Breaking and the New York City Breakers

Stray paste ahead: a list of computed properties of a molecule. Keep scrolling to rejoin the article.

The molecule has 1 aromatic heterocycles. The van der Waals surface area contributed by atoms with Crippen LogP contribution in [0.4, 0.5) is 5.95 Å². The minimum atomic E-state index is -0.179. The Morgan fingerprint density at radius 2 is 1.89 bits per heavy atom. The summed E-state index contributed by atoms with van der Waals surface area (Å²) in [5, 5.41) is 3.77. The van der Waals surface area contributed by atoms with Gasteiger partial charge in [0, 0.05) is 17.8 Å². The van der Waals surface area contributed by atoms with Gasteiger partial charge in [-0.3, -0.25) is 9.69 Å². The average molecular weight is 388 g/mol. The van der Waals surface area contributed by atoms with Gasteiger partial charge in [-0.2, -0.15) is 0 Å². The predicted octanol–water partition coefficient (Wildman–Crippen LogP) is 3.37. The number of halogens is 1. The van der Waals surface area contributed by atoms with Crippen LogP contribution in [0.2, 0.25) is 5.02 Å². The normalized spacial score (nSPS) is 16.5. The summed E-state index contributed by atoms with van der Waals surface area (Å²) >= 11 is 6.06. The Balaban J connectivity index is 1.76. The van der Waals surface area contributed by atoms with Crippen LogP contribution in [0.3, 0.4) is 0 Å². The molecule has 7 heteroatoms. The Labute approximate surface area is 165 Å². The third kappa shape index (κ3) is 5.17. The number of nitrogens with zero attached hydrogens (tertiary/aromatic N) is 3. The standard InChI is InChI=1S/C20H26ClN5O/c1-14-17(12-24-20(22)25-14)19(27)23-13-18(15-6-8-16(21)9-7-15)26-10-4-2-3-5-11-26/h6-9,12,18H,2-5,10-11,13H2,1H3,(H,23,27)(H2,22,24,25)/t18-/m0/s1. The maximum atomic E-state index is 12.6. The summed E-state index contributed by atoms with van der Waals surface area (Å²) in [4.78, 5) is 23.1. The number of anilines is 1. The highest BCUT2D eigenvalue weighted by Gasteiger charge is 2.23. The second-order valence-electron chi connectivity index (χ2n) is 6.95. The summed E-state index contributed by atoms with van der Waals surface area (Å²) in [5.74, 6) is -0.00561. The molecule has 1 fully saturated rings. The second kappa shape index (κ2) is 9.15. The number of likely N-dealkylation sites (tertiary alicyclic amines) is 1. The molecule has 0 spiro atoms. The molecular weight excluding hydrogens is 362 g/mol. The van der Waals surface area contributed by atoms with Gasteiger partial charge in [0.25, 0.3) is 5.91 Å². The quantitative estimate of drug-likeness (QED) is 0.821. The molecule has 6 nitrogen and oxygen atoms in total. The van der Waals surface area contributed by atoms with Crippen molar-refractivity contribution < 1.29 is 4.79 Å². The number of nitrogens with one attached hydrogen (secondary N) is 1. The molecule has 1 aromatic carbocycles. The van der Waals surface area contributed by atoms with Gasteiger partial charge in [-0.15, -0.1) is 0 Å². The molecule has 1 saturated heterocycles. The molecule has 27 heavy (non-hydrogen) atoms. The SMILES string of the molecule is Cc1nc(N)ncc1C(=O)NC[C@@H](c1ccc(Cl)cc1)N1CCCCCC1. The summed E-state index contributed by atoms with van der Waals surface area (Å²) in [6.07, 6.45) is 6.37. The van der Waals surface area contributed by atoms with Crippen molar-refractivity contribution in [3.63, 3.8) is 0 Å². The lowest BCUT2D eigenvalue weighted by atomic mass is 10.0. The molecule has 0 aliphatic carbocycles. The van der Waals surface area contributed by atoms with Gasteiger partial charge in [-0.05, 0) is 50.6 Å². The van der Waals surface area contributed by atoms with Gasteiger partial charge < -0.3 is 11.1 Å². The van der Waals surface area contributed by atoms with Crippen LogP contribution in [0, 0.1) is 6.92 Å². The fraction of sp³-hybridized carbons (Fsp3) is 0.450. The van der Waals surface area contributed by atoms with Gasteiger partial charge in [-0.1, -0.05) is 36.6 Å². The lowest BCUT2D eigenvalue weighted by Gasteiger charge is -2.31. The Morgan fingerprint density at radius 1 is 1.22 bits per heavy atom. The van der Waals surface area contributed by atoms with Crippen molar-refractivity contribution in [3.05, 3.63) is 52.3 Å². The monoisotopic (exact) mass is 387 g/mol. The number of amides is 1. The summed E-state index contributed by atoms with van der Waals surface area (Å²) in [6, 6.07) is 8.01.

If Spraycan Art, the book by Martha Cooper and Henry Chalfant, is considered the bible of graffiti, then Michael Holman's Breaking and the New York City Breakers might be the equivalent of the Dead Sea Scrolls of hip-hop–because copies of this publication are extremely effin' rare today. Released to magazine racks back in 1984, Holman's visionary trade paperback documented the short history of the Floor Masters, the b-boy crew that he would groom and rename the New York City Breakers. In the process, Holman explores the roots of hip-hop music, dance, graffiti art, language and fashion, and renders a vivid portrait of this vibrant culture in its incredibly defined infancy. Of all of the artifacts in my archive, Breaking and the New York City Breakers is one of my most treasured. As you can see from the cover, my copy is as tattered and torn as a thousand-year-old religious scroll. But since most modern disciples of hip-hop culture have probably never heard of, let alone seen this rare gem, it seemed like a good time to share a few of its pulse-pounding pages.